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pWM The Daily Independent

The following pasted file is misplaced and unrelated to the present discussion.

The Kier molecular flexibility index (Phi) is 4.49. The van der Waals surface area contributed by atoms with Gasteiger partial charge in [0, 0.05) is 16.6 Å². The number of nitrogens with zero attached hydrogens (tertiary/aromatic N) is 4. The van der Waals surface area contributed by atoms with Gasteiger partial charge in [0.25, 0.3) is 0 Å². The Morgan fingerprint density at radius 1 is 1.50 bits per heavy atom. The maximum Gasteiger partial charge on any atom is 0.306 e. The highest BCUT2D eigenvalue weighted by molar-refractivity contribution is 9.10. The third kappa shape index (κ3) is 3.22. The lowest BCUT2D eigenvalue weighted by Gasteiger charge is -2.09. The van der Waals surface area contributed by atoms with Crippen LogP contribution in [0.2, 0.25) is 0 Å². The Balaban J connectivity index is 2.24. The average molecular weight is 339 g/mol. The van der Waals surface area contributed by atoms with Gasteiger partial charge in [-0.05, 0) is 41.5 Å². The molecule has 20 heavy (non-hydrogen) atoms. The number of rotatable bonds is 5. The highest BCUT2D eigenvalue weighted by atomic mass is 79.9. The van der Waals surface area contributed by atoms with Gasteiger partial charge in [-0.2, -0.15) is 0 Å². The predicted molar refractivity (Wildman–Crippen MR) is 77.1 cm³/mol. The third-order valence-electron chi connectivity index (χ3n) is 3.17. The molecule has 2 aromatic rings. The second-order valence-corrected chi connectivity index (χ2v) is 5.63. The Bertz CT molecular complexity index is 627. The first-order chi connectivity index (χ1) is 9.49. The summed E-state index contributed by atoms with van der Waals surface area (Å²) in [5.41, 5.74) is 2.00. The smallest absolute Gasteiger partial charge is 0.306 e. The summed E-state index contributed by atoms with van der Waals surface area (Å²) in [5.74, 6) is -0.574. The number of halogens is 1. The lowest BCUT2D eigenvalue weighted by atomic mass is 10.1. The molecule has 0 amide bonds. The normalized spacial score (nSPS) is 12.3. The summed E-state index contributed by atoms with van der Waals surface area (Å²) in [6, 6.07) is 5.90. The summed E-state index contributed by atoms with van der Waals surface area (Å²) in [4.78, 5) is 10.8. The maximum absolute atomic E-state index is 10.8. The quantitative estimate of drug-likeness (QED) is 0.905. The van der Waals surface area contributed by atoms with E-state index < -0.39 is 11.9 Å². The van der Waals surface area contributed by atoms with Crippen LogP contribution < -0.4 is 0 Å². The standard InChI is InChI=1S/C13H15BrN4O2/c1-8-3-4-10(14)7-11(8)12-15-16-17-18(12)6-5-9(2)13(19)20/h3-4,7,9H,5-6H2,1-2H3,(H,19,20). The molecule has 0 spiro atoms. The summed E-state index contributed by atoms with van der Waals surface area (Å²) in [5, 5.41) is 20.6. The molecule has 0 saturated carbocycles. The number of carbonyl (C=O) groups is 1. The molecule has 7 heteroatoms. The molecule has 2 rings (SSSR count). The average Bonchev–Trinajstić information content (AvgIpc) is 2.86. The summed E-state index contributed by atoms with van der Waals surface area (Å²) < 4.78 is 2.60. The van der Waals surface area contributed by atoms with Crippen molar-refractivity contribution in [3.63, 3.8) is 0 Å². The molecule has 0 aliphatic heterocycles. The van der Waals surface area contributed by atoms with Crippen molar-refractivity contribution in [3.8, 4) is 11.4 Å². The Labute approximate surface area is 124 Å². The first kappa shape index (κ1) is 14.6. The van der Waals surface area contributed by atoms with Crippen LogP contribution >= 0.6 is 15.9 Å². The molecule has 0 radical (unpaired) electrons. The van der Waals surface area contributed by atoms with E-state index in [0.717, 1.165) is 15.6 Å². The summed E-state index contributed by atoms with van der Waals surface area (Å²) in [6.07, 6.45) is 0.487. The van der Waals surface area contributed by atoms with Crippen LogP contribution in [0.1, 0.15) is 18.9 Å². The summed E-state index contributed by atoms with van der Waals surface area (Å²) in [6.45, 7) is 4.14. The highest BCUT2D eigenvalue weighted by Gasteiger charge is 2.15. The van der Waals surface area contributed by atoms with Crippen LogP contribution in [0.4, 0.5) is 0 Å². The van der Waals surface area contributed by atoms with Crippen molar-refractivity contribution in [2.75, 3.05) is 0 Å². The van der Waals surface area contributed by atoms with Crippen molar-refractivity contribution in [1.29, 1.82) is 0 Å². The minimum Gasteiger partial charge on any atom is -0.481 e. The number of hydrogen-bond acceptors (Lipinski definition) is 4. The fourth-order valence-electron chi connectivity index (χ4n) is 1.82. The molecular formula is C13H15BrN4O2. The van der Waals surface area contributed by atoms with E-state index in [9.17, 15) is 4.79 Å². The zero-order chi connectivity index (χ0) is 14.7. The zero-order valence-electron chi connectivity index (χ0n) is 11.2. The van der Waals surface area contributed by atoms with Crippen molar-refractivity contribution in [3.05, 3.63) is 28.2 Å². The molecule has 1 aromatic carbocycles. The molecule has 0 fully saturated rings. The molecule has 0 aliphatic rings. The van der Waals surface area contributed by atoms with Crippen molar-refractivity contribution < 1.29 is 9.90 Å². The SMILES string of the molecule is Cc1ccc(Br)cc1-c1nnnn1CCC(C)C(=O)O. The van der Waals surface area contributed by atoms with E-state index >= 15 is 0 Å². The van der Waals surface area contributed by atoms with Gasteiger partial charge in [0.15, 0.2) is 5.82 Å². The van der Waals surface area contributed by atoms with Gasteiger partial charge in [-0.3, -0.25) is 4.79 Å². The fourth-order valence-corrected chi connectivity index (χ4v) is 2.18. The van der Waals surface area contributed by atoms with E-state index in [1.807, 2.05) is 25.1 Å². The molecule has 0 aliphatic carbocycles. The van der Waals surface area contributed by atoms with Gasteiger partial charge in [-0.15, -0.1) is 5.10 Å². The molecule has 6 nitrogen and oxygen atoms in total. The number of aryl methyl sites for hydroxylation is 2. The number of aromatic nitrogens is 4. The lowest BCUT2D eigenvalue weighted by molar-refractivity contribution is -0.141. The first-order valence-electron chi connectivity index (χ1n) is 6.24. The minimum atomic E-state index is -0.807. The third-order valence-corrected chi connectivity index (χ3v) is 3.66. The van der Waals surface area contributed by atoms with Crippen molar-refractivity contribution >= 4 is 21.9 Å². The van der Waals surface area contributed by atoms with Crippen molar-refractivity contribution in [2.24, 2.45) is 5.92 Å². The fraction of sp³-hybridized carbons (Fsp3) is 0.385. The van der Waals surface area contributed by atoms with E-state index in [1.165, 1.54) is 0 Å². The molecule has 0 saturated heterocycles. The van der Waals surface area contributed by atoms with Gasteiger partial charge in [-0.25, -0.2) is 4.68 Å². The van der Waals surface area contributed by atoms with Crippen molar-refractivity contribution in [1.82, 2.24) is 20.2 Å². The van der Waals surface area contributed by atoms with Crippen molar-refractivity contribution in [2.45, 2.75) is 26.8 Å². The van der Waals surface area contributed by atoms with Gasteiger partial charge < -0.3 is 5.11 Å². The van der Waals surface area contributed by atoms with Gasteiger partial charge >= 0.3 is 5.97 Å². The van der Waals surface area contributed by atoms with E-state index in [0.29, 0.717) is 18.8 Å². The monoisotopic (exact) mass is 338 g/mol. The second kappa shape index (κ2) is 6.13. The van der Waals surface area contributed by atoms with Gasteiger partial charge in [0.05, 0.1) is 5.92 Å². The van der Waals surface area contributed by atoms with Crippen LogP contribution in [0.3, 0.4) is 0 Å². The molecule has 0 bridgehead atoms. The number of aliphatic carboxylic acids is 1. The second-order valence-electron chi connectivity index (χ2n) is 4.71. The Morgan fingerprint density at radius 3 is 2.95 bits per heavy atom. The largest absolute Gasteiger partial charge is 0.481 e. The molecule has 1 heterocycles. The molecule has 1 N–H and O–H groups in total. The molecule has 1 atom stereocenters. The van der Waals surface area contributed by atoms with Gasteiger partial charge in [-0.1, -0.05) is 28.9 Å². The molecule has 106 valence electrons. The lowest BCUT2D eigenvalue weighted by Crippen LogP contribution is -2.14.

r NVITH THE .NDEPENUENT. a WEEKLY ESTABLISHED BY W. 0. SAUNDERS ? ,1 I ? early ?ursd.y, ^ L ' " - EI^TH CITY. N. C.. THURSDAY APR,, a w ' 1 ,UI-1 i.M7 Entered it the poetofflce at Elizabeth Cltv n c r. ~ "? c ? SINGLE COPY 5 CENTS Jadrid A iluinddes }f Death l.t>ns Hombard ,,at Spreads l>es.?!ation jrv iniiaiuiation u. t'> Hrtnik. " ||,svn l> cfrn-?? . ?,\XY T liOURELL ?" . . ? j ?? Torn zen faces ;:i 'lie Streets if v - ? re the once \ a a - splattered 7<1 after a day-long rebel took nearly ' - .-.amble day ? . v.tal's 803.900 [ G. :i Francisco r ?' .. ci:;. nearly six i Cann to Du>k ? :v lasted from ?a v. on y brief ' - :* dying could j-' ' . roar of the ; oodies could nc: smoke anti-aircraft ! ,:v Garabttas G: a el-. Campo park, la'tiin? staccato r. f.r crackers. ? i ; across the :? less than four - Alcala? ,-y with heavy 7; in the third stanza i? ..ell I Attark- Have Failed ; ten days Franco, unable to - -...e loyalists defense ring latmued on Page Three* labor Strife ioo> On Over \ Wide Area .mi'luin Vttlement May I LvIihIc t10; Shipping I- \irain In Pirture ? . Mo A: 21 - ? i :ai< " night 1:':. m-:. f : duty in ?? i .it: : :.v j days of *? by sympathizers and shoe affiliated with tne John ?- - for I:.: atrial p-'v. r. ' c strike area by ? ?" h"??? o 3 >:: "Aon r" and state -;a. dsrr.fr. boarded -:i' : : A ib.;: r. jj miles dis ?Os.a?.A n? i .. ? t... _ ? a li i'Ji 5Cf ft' ft fti; idiation of ft for In ft V .*/ un I ft"- very metal mine in ft t ft?, i M F ur companies ft to Au ft-:' violence in ft- i. called by CIO I month ago. I ft- American Labor League" 1 01 canization. ft--' i.ooo members ftp- ?? . .. . mcorpor I ? ??:; P''4C Three) fwious I Unit one's Stops he T\? : r...ir.v well-known of politics, - rtnd entertain ;-av* 'oppod here in the -? M ? recent of such fop i.cre was the Mas h paiaiial 80-footer, W up here Tuesday night out yesterday after ? '.:e M&squeradcr is hian John Charles . ? baritone, whose Easton. Ma. ?'.vned by Funny .r. been here foi ; 1 '.i ' will probably - " '? -.r longer. . u h is owned by ' ' .. .;. 0[ the radio U. S. Army's New Flying Fortress i ??? * MIGHTIEST, more formidable than any other fighting aircraft, here is Uncle Sam's newest 20-ton bomber as it was wheeled out on Boeing field. Sea ale. Wash., for a test. It has been under construc i tion for three years, so carefully guarded that only a few air corps officers know its specific details. It is 75 feet long and has a wing spread of 105 feet. It carries a ton of bombs at 252 miles an hour. Security Tax Strikers ?/ Warned By Government ?/ Mosl Efficient MelhodsW oiilcl Fliminate Job; Full Development of Me- ] chanical .Methods Seen t A> Employment's Foe Washington. April 21. ?<U.R>? J Obsolete and old-fashioned equip- 1 ments keeping 15.000 Americans 'in jobs that a'.anccu technology ! ! could fill, a high government of- 1 ficial revealed tonight. As relief experts variously esli-; ( mated the present number of un- ; employed at between 7.000.000 and 10.000.000. this official disclosed ^ the gloomy possibility of more j j than double that number if up- i to-date machinery were installed ' I in ail the nation's factories and j farms. This official, frequent presiden tial adviser, said that the nation', present supply of industrial goods j could be produced with 5.00C.000 fewer workers if the most effi cient machinery were used. The present supply of agricultural j ?Continued on Page Three> Erwin ; Support , \ Federal School Head Thinks Stale I- Near Limit of Ke soitrees I iiaided Raleigh. April 21.?(U.R)?VVarn ing that North Carolina is "ap proaching the limit of its ability , to support its schools under pre- j sent conditions." State Superin tendent of Public Education. Clyde A. Erwin today urged state edu- I, cators to rally in -support of the Harrison-Flctcher-Black bill pro viding federal support of public education. Erwin's warning was contained j in a message to "superintendents, : teachers and principals" printed in the April public school bulle tin. issued today. Explaining that North Carolina would receive $3,154,615 annually : and $9,463,845 over five years from the bill now in the Senate ! judiciary committee, Erwin said. "Those of us who have been ?Continued on Page Three) The Mutual Boys to Meet at Mags Head North Carolina Mutual Insur ance agents will hold their an ! nual meeting at Nags Head on June 18 and 19. according to ad . i vices received last night by Albert T. Kramer, a member of the board of directors of the associa ? tion. from George Jones, secre i j tary and treasurer of the organi i j zation, of Charlotte. ;' There will probably be as many j as 100 to 125 in attendance at | the convention, the headquarters ? | of which will be at the Nagshead ' er. Wnght..ville Beach was a strong ' bidder for the convention this ?| summer, but lost to Nags Head : i largely thru the pleasing odlts mauohip of Mr. Kramer. Many Employers Re ported to Plan Re-1, fusing to Pay Prior to Court Ruling. Washington. April 21.?<U.R>?A hreatened employers' strike igainst payment of social security j axes pending supreme court de- j rision on their validity brought a ; iharp warning tonight from inter- j tal revenue commissioner Guy T. Reivering. i He ordered district tax collec- j ors to "investigate actively" all i, failures to make returns promptly I ind said that stiff penalties will ' ae imposed on delinquents if the supreme court hold-; the levies ronstitutional. Helvering acted after some New England employers said they jlanned to ignore the federal old age pension and unemployment insurance taxes in view of the Boston circuit court of appeals de ? Continued on Page Three) Here's a Squirrel That's House Broke Here's a good squirrel story. Franci > Grice. young son of Mrs. Ruth G. Grice. 105 W. Church St.. found a baby squirrel a few ncnths ago and brought it home | with him. But knowing his moth-1 :r's antipathy to rodents of all | kinds, he concealed the baby j squirrel in his bedroom and kept j his find a secret. Francis fed the baby on milk until it could take a stronger diet and then gave it nuts, until the squirrel grew into a big. full 1 grown squirrel. And then Mrs. j Grice discovered it and told Fran cis he would have to put the var mint out doors. Francis pleaded to | be permitted to keep the squirrel j indoors until warm weather. | ... .r?~ loci \i*nr?Lr I warm weamci and Francis put the squirrel out doors. But the house-bred rquirrel won't stay out doors. It will bask in the sunshine and frisk around the Grice backyard and climb trees during the day-time. It will J go to a neighbour's and scratch on the door screen until some one comes and gives him nuts, which he scampers off and buries. But at night the bright-eyed lit tle fellow will seek the back door of the Grice apartment and j scratch until it gains admittance. | scampering up to the room of its young master where he beds in an old lamp shade until time to be put out doors again next morn- ' mg. Judge Small Enjoys Sitting Out On His Porch Many Elizabeth Citizens got their first glimpse of Judge Walter j L. Small in nearly three months ye. terday when, taking advantage | of the April warmth, he sat on the upper porch of his residence on East Colonial avenue for about two hours, reading and waving and speaking to passing friends and acquaintances. Judge Small suffered a para lytic stroke in late January and has been confined to his home since. He has regained fully the use of his voice and is slowly but surely regaining the use of his right leg and arm. Judge Small seemed thofoly to enjoy his outmg yesterday. Dr. J. L. Evans Talks On * Prayer Irpos Christians to Pray With Clean Hands and Pure Heart "The two first requisites *f prayer are that you have cleat hands and a pure heart before ydu pray." Dr. J. Levering Evans told a large congregation at the Black well Memorial Baptist church last night. Preaching on the subject of "Prayer", Dr. Evans said in part: "The average man today doesn't care about what happened a thou sand years ago. but if the miracles of the time of Christ were to hap pen today they would be some thing of a sensation." "We have got to get away from sentimentality and get a clear-cut morality." "Too many of our church mem bers today are a pious lot of Polly annas." "Do you want your children, your husband or your wife con verted for their own sake-, or for your own comfort, that is, because it would be easier to live with them?" "If you have clean hands and a pure heart, you will be winning iContinued on Page Three) Fight For Economies In Government lias Started Self-Destruction Of Dan Morgan Was \ Long Considered Indications Show Lo cal Merchant Had Entertained Idea for Weeks. "Give this pistol to Ray L. Twid I dy. My sickness has destroyed me." Leaving enly this brief note in | explanation of his act, Dan R. Morgan, Elizabeth City wholesale and retail grocer, sent a bullet crashing thru his brain in the garage of his home at 505 South Road St., about 11:45 o'clock yes terday morning. He waj 64 years old and had been in ill health for two years; his business had been worn upon in the depression of the past several years: two sons in whom he had hoped to develop his bu. ine.ss suc cessors had disappointed him in | this respect. Sick, tired, oppressed by a feeling of defeat, he had probably contemplated the act for weeks. Two weeks ago he had his teeth extracted. His family thought they noted an improvement in his con- | dition; he ate more heartily, seem ed to enjoy his food. "I hope you will get new teeth | right away," said his wife to him. | "I don't know that I shall ever | bother to get new teeth," he re- | plied. He probably had self-de struction in mind at the time. Yesterday morning he went to | the store of Ray L. Twiddy and borrowed a pistol. Not an unusual occurrence. He had borrowed that pistol before when bothered by I burglars. Taking a piece of wrap ! ping paper and scribbling a hur I ried note, he drove to his home, parked in his garage, placed his hat. spectacles and the suicide note on the seat, stepped from the car. fired the fatal shot, slumped down on the running board of his car. expiring almost instantly. Coroner J. B. Ferebee who view ed the remains said no inquest would be necessary. It was a plain case of suicide. Mrs. Morgan, interviewed at the home last night, said she probably (Continued on Page Three) Father Divine Hides Police Search County Schools Are All Set To Close Schedule of (Hosing Exor cises Announced by Jennings Plans for the closing of Pasquo tank county's three consolidated rural schools were given out yes terday by County Superintendent M. P. Jennings. The Newland school will close on April 29, a week from today; Weeksville will close on Friday, April 30, and Cen tral will close on Monday, May 3. The baccalaureate sermon at Weeksville will be preached at 2:30 p. m. on Sunday. April 25, by the Rev. Hiram King, pastor of the First Methodist church of this city. That night at eight o'clock the Rev. A. C. Lee. pastor of the Methodist circuit in this county, will deliver the baccalaureate ser mon at Newland. Presiding Elder B. B. Slaughter will deliver the baccalaureate at Central on Sun day. May 2, at eight p. m. The commencement address at Newland on the night of the 29th will be delivered by Ira T. John son. a former principal of the school, who is now practicing law at Jefferson. N. C. Thad Eure, Secretary of State, will deliver the commencement ad dress at Weeksville on the night of the 30th. R. R. McCulloch, president of Chowan college, is the commence ment speaker for Central. The grade exercises at Weeks - i!!e '? ill be conducted Friday morning. Mr. Jennings stated. Harlem's NVgro kGo?r Still Fugitive; Breaks Vi itli No. I Angel New York. April 21.?'U.R)? Harlem's black-skinned "God," Father Divine, was in hiding from the law tonight, and the "peace" sign was taken down from the door of the red-brick building where he set up his home-made "heaven." A surly Negro "angel" stood in the doorway, and all he would mutter to people who peered in as they passed by was a single, unangelic word: "Scram!" "God" had made a mistake. In a brief burst of quick-triggered temper the bald little Negro struck a process server who came into "heaven" to serve him with a summons from one of his rebel lious "angels" who said he paid I Father Divine money and wanted it back. Today the one-time Baptist preacher who rose, like "emperor Jones", to rule a world of his own making, was hunted by police in eight states. State troopers searched build <Continued on Page Three) f TODAY'S LOCAL CALENDAR A. M. B:30 Mens Christian Federation 10:30 County commissioners j meet in joint session with State Highway and Pub lic Works Commission P. M. 7:30 Red Men: Troop 152 BSA; Eastern Star 7:45 Choir practices I Library hours: 10-12, 2-6 I v ? I J. P. Morgan Off To See His Pal Crowned Ami Virtually Admits That lie. Too, Will Don Knee-Pants New York. April 21.?(U.R)? Blustery J. P. Morgan, whose el- < der boasted he descended from < Morgan the Buccaneer, strode up 1 the gangplank oI the Queen Mary 1 today and sailed for London to 1 wear knee breeches and see his 1 pal crowned king. ?' The British Union Jack was | whipping in the rain and the band was playing "God Save The King" as Morgan went aboard. At the rail stood James W. Gerard, U. S. special ambassador to the corona tion, who also will wear knee . breeches. Morgan was mad. A photo- J grapher had attempted to take a picture of him. One of Morgan's men had socked the cameraman. "They have 10,000 pictures of me now," stormed Morgan, "but they keep on taking them. It's al i Continued on Page Three) Delegates to NCEA j Meet Leaving This P. M. Local delegates to the annual convention of the North Carolina Education association in Durham | today, tomorrow and Saturday will leave here this afternoon. Those who will represent the lo cal schools at the convention are: , I Superintendent Edgar E. Bundy. high school teachers Lorimer Mid- , I gett, Julian Aydlett and Mrs. I Overman, and Miss Margaret I Winder, seventh grade teacher. , Superintendent M. P. Jennings I aid Principal Ralph W. Holmes of Central high, will represent the county schools. j The NCEA convention this year, incidentally, will give favorable publicity to the local primary | chool. using it as a model school j of today in an exhibit tracing the I progress and development of North Carolina schools during the past half a century. A dozen or so interior views of the school, showing the class rooms. the infirmary, the offices, the music room and other fea tures of the building were taken recently by Frisby's studio and will be displayed at the conven tion in Durham. Also a model class room, patterned after those in the local school, will be on dis play. ! Mrs. Hollowell'a Will Filed With Clerk Of the Court The will of Mrs. Parthenia Gat ling Hollowell has been filed for I probate in the office of N. Elton Aydlett, clerk of superior court. I According to the terms of the I will, which was fou d in Mrs. Hoi- ; | lowell's papers following her re cent death and is without sub- , scribing witnesses, her daughter, ] Miss Margaret Hollowell, is to re ceive the farm in Perquimans I county known as Cedar Vale. Mrs. 1 Hollowell requests that the farm remain in the family, by whom it ; has been owned since 1813, unless necessity should require its sale. i Miss Hollowell also receives her ! mother's jewelry, with the ex- | ception of two breast pins, of , which she is given the use at will, 1 with the provision that eventually i one is to go to Miss Virginia Hurst i Hollowell and the other to Mrs. Lawrence Ingram, her grand- , daughters. The grandchildren al- i so are to receive $100 each. ] Under the will $1,000 in notes < (held by Mrs. Hollowell go to her i son, C. Wilson Hollowell; while, i : expressing her wish that the home i ! at Bayside shall not be dismantl- i ' ed al! furniture is left to her son, i 1 Frank W. Hollowell. ' < Hammer Victim JULIA Nussenbaum, 24, night club violinist known professional y as Tania Lelevo, found beaten Co death with a hammer in a re nearsal studio in New York. She was the daughter of Nathan Nus senbaum, Bridgeport, Conn. Mis cha Ross was arrested at Liberty, N. Y.. as a suspect. m- -W T m La Verriere A Welcome Sight Big Yacht Arrived Yester day; Here for the Summer A familiar and welcome sight was the yacht La Verriere II when she tied up at the Riverside yacht piers yesterday afternoon around 4:30 o'clock. The yacht was a familiar sight because her gray hull and her massiveness became well known here last fall when she stayed here for several months. She was a wel come sight for several reasons. One reason Elizabeth City was glad to see the La Verriere II was because her master. Capt. Ed Channing, made many friends here last fall, as also did several of his crew. She was a welcome sight to tradesmen because of the large amount cf money she leaves in the town. The yacht will probably be here all summer and will leave 'Continued on Page Three) D. A. R. Votes Disapproval Court Change In Far! Daughters Seem to Be Opposed to Almost Everything Washington, April 21.? <U.R)? The Daughters of the American Revolution tonight stood adamant against proposals which would change the structure of the su preme court and the nation's cap itol. At a busy session of the 46th continental congress, the society approved resolutions which: 1. Condemned legislation em bodying President Roosevelt's plan for reorganization of the federal judiciary and proposed that the issue be submitted to the elector ate in the form of a constitution al amendment. 2. Opposed a bill sponsored by Senator Tom Connally, D.. Tex., providing for expenditure of S4, 000,000 to replace the original limestone front of the capitol building with marble and move the building forward a number of feet. The DAR also took cognizance of the controversy raging in the District of Columbia over the pro posed construction of a Thomas Jefferson memorial in the tidal basin which probably would re- \ suit in destruction of Japanese cherry trees lining the basin. "The gift of these trees by the j Japanese government constitutes i a goodwill gesture x x x and to! lightly brush aside this gesture I wofjld brand the American people | as lacking in appreciation and un derstanding of international cour-1 tesy," the resolution said, adding' that the floral display is "one of; the beauty spots of our capital' city.'' Administration Wins One Skirmish and Loses Another Cut Farm Activity Strong Bloc Will Fight for Big Increase In Relief Expenditures Washington, April 21. ? <U.R> ? President Roosevelt broke even in two tilts with congress over his new economy drive today as pow erfulb Iocs threatened the pro gram with demands for multi million dollar flood control ex penditures and a $1,000,000,000 increase in the proposed work relief appropriation. Meantime, the heads of two government departments reacted sharply to Mr. Roosevelt's rigid orders for economy in an attempt to balance the budget during the 1938 fiscal year. Cut Farm Activities Secretary of Agriculture Henry A. Wallace forecast an immediate curtailmertt of the administra tion's farm activities. Federal aid to farm tenants, production con trol and the ever-normal granary are among the projects to feel the economic ax. Wallace said. He is still hopeful that the crop insur ance program, to be applied to the 1938 wheat yield, may be sal vaged. Secretary of Commerce Daniel C. Roper and his first assistant, Ernest Draper, joined in predict ing that business recovery will not be retarded by the apparent inability of the administration to balance the budget in the 1938 fiscal year as the president anti cipated in January. He said he (Continued on Page Three) Intimidation Again Charged Before Senate LaFollette Committee Has Another Taste of Har lan County Methods Washington, April 21.?(U.R)? Lawrence Howard, slim young grocery clerk from "bloody" Har lan county, Ky? interrupted the senate civil liberties inquiry late today to blurt out the charge that he had been "pushed around" and threatened with death because of testimony before the group. He was the second witness to tell the committee headed by Sen. Robert M. LaFollette, P.. Wis., of alleged intimidation since the Harlan county investigation be gan. Earlier in the day Ted Creech, bulky Kentucky mine superintendent, was held for the Federal Grand Jury charged with perjury because he denied threat ening a committee witness. Nervous and looking furtively about the room, Howard said he encountered several men near the entrance to the hearing room as he concluded testimony last week that he had been offered $100 by a Harlan county deputy sheriff to assault an organizer for the Unit ed Mine Workers. "When I went by, I heard a man named Wash Irving say something about people who turn re<j-neck," Howard said. "Then I went down to the hall to the wash room. After I got in there four men came in and pushed me around up against the wall." That night, Howard continued, he got a telephone call at his hotel (Continued on Page Three) Sidewalk Project Is Well Under H ay Work on the new WPA side walk project has gotten under way, brick walks having been laid so far on B street between South ern avenue and Harrington Road, on Goodwin avenue between A and C streets, while the next work in the Euclid Heights section will be on A street and Woodland avenue, according to Mayor Jerome B. Flora. The old sidewalk on Pool street from Colonial avenue to the coun ty jail is now being removed pre paratory to the laying of the first of the concrete sidewalks provid ed for under the project. Parson age street in the vicinity of the primary school building is gu the schedule for early attention.